There are rather hard and dry. You almost see no oil separating to top. It is getting harder and harder to get as you dig deeper. It is also harder to spread and feels dry in mouth. My assessment! This could be less grease or added with filler like cornstarch or wheat flour. If there is really no sign of oil separating to top, then some kind of emulsifier is mixed during the process, skim milk perhaps.
Fluid. If you are fan of the above described product, then, fluid kind might not be your type. It is probably due to two reasons. It is either no filler is mixed or too much oil is added. This has the advantage of creamier texture but expect a faster clear oil formation.
Chunky. It contains whole roasted peanut inside. It feels like crackers within a bread. Rather, a crackling in spread if you are eating the product as is. I prefer this as I enjoy the cracking sound. Whole roasted peanuts have the tendency to float so stirring it a bit before use is advised.
Chocopeanut. A friend of mind tried making this by mixing peanuts and cocoa nibs. The lowest possible proportion of nibs with acceptable chocolate flavor hardened the end product. He did not try using cocoa powder which I think is more suitable.
For the masses. The affordable which cost more or less twenty pesos and available in many sari-sari stores. Usually sweet, rough textured, visible peanut skins and some tiny bubbles. Often unlabeled and you never know who to go after in case of food poisoning.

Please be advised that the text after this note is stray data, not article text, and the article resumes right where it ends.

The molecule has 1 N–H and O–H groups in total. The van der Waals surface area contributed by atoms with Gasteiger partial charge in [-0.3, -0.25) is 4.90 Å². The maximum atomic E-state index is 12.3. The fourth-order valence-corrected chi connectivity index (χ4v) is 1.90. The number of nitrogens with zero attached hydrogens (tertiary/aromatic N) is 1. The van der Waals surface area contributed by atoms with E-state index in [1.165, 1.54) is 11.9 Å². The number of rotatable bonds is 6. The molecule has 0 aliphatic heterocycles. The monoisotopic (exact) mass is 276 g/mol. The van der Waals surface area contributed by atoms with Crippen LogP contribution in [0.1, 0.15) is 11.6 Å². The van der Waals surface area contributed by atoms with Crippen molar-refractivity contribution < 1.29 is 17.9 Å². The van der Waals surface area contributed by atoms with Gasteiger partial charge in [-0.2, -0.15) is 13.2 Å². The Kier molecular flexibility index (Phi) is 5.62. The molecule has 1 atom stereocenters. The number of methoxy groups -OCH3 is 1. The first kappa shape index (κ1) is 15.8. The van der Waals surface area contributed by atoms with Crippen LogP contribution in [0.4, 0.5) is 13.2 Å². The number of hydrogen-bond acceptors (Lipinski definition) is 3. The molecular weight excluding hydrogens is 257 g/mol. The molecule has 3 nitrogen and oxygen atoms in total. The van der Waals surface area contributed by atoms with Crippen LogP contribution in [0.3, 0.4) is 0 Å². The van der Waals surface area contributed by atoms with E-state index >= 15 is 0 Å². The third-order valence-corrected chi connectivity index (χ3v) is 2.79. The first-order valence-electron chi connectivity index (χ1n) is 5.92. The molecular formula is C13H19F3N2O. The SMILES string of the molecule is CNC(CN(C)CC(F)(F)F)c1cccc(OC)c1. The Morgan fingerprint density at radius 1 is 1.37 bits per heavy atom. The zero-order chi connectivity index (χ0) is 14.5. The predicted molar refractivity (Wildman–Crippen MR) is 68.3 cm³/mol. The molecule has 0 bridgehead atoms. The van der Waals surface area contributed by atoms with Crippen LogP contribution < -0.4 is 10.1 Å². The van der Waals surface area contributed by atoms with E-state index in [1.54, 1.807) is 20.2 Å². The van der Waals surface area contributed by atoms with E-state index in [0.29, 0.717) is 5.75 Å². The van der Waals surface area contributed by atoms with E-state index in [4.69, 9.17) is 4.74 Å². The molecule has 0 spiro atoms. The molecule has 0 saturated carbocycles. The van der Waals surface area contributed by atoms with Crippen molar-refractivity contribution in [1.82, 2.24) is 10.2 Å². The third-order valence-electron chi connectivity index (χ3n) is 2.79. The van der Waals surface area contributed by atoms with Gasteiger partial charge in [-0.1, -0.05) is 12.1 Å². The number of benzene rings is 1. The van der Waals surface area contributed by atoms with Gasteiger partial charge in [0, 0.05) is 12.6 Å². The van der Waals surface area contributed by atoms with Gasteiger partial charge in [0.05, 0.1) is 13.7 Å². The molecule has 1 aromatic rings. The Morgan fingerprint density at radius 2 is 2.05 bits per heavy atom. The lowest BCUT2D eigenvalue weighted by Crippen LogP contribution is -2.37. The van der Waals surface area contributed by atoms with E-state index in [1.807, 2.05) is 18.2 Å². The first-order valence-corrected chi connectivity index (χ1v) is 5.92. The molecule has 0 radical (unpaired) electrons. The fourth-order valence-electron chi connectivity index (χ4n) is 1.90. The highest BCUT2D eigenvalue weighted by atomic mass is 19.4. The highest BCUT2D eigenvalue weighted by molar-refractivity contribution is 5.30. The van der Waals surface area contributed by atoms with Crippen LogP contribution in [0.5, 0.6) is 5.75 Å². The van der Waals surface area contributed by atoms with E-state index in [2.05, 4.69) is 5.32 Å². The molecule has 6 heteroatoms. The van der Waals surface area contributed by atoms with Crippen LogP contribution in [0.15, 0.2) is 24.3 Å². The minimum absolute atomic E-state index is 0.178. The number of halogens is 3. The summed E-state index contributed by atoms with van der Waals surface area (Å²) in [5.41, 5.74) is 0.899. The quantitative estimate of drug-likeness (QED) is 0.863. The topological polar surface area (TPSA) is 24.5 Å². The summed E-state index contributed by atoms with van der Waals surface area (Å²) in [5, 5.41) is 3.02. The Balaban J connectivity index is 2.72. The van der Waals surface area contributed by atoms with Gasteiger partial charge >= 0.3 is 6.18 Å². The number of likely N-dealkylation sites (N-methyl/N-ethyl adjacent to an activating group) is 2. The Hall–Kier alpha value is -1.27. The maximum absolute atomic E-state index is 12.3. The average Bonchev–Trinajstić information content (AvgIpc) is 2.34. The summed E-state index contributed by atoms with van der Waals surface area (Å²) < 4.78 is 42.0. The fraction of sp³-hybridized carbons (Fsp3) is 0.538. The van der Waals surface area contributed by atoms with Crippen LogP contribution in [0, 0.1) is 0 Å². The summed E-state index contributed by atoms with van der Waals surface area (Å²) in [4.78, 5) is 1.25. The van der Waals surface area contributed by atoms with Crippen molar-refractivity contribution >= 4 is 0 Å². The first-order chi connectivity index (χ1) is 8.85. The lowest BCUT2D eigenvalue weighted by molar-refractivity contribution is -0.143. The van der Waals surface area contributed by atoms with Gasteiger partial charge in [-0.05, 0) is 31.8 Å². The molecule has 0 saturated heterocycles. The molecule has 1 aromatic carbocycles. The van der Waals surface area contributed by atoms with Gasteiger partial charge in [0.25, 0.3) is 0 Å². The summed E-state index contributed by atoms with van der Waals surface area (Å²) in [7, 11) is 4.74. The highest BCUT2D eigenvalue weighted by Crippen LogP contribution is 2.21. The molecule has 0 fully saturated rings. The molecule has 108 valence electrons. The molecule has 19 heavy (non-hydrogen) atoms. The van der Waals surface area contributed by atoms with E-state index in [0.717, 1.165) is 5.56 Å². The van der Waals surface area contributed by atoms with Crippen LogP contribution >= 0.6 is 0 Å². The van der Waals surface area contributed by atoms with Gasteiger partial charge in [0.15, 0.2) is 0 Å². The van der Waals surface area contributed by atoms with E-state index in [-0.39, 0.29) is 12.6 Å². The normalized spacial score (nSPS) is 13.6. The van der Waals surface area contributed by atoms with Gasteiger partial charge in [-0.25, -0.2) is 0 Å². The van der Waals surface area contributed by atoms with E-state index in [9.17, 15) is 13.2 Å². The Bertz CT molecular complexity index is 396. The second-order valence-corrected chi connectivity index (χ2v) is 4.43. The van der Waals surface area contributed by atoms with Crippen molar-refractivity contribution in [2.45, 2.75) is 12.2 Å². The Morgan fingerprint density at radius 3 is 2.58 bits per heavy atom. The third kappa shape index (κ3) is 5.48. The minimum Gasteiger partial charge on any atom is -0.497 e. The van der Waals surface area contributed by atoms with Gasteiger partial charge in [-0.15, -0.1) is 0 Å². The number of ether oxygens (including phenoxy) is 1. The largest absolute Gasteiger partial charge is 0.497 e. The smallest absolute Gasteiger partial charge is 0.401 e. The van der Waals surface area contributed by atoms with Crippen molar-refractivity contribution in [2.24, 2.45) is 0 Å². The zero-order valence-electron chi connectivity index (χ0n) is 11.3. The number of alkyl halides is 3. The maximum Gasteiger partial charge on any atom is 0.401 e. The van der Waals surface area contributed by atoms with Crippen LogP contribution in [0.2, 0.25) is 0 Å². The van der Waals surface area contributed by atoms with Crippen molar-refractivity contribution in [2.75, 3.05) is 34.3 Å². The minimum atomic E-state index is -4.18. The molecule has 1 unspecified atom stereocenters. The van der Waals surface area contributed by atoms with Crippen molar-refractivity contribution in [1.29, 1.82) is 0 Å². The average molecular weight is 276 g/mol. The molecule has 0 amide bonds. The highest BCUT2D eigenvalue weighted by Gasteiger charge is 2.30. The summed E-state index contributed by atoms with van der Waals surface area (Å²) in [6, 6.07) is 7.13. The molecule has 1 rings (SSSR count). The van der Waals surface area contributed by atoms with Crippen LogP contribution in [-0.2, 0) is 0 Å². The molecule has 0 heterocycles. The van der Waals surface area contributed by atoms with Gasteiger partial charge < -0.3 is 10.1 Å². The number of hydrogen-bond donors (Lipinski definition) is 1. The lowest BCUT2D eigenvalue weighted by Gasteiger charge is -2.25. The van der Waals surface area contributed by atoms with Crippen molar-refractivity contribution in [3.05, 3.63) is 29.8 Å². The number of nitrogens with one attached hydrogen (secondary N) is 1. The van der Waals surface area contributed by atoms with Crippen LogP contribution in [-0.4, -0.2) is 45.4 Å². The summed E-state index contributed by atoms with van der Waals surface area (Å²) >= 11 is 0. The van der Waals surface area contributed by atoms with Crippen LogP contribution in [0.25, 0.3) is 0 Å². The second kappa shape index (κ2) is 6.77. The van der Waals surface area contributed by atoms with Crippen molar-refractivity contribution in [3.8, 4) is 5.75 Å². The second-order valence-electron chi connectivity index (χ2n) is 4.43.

If you are looking for all natural and unsweetened product. There is no other place to look at except for vegetarian shop. Just keep in mind that oil separation is a natural phenomenon and you can always stir it before use. Do not consume on the slightest sign of rancidity.
I bought a peanut butter from my auntie’s sari-sari store. It was packed in a small plastic jar and cost only 20 pesos. I am not an avid fan of this spread but I like a taste of it once in a while. Buying a big jar is not ideal, it will only end up in storage for too long and oil will surface eventually.
Before opening the jar, I noticed the numerous dark brown spots. I wonder what are those. I took a picture using my point-and-shoot digital camera. Then I continue spreading the peanut butter on my bread anyway. I guessed those spots do not affect the eating quality and safety.
A friend of mine is manufacturing peanut butter. His product is more superior than this. But I never want to buy from him cause he is selling his product in large jar package. I met him and showed the picture. He told me that those dark spot are peanut skins. Some peanut butter manufacturers are using peanuts with skins intact.
My friend is using the skin-less peanuts because skins may contribute unwanted aftertaste and are source of uric acid. However, skins make the spread more fragrant and have antioxidant properties when roasted.
Uric acid? They are the criminals causing gouty arthritis. Uric acid are naturally produce by the system but excess causes unwanted pains.
Peanuts and peanut butter are really source of uric acid but the level is tolerable, only 79 mg/100g. Eating peanut is negligible as compared to eating meat. Avoid consuming peanut skins if your are really conscious about it.
Peanut butter is the food prepared from good quality peanuts absolutely free from molds, by grinding properly shelled and roasted bleached peanuts, in which the germs may or may not be included or unblanched peanuts including the skin and germs to which maybe added safe and suitable seasoning and stabilizing